While Christy Clark was telling the media and the world that any new pipeline would have to meet BC’s five conditions before she’d allow it to be built, the BC Liberal government was working quietly behind the scenes to make sure that when those permissions came, those drilling wells and pipelines would be ready for construction as fast as possible.

The 2014 amendment of the BC Parks act gives explicit permission to oil and gas companies to build pipelines and drill in BC provincial parks.

Oil and gas companies (Enbridge, TransCanada and Spectra, among others) have donated $2,028,705.32 to the BC Liberals since 2005.

3 – Selling BC water to Nestle for just $2.25

A water bottle washed up on a faraway beach. Image via: JB Dodane/Flickr, CC BY-NC-SA 2.0.

You read that number right. In 2015, as British Columbia sweltered under drought conditions, the BC Liberal-led government quietly signed an agreement with Nestle to bottle and sell BC water. Under the agreement, Nestle is allowed to bottle millions of litres of BC water that they can sell in grocery and convenience stores for any price they want.

What does Nestle pay for that privilege? Just $2.25 for one million litres.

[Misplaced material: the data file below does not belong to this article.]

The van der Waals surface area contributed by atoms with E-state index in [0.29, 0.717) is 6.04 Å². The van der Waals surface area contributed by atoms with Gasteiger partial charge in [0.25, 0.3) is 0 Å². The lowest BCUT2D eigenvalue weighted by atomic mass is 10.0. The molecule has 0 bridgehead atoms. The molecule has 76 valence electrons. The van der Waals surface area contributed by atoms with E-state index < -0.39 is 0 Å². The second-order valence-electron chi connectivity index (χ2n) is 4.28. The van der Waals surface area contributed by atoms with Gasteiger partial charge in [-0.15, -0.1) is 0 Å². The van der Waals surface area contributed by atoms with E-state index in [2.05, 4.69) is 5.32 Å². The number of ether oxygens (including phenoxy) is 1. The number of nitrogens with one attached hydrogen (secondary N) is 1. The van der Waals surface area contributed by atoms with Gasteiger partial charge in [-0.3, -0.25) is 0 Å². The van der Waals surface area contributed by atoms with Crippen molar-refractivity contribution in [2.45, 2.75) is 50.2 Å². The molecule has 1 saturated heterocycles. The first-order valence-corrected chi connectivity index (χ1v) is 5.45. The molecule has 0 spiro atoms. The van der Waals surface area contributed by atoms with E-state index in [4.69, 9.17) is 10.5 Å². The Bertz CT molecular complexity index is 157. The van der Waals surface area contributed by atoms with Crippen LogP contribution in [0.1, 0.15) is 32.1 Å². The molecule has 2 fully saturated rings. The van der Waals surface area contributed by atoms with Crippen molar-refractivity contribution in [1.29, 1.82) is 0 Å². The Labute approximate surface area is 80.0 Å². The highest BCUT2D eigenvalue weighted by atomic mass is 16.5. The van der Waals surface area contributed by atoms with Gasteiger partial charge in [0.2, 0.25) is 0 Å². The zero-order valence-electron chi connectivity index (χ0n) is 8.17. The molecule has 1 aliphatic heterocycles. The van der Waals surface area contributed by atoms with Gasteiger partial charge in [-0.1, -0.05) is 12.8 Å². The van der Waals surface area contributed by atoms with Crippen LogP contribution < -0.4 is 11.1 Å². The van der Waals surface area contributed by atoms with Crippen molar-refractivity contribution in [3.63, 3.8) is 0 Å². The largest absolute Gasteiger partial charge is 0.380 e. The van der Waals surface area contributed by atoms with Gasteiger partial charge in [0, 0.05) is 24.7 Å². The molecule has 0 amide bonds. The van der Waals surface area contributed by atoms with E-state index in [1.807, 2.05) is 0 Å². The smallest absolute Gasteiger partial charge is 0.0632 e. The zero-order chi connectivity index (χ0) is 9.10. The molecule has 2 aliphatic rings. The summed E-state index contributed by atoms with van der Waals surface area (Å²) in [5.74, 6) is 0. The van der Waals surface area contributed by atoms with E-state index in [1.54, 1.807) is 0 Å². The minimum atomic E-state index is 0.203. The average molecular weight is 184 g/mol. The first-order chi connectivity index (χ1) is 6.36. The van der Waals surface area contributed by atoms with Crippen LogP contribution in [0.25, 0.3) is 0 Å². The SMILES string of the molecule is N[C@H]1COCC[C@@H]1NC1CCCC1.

The BC Liberals received $18,015 in donations from Nestle’s BC lobbyist Bruce Rozenhart and his company Counterpoint Communications.

4 – Reopening the Grizzly bear trophy hunt.

Three grizzlies wade in a creek near Knight Inlet. Image via: Tim Nutt/Flickr, CC BY-NC-SA 2.0.

When the BC NDP was last in power, it banned the unnecessary and cruel trophy hunt for Grizzly Bears.

When they took power, the BC Liberals re-opened it province-wide. Since then, trophy hunters from around the world have paid members of the BC Guide Outfitters association thousands of dollars each for the chance to come to BC and shoot animals, including grizzly bears.

Since 2005, the BC Liberals have received $112,625 in donations from the BC Guide Outfitters and their members. Darren DeLuca, a Guide Outfitter on Vancouver Island who auctioned off a $30,000 trip to hunt a BC black bear at a Texas-based trophy hunting conference, is even running for the BC Liberals as their candidate in Alberni-Pacific Rim.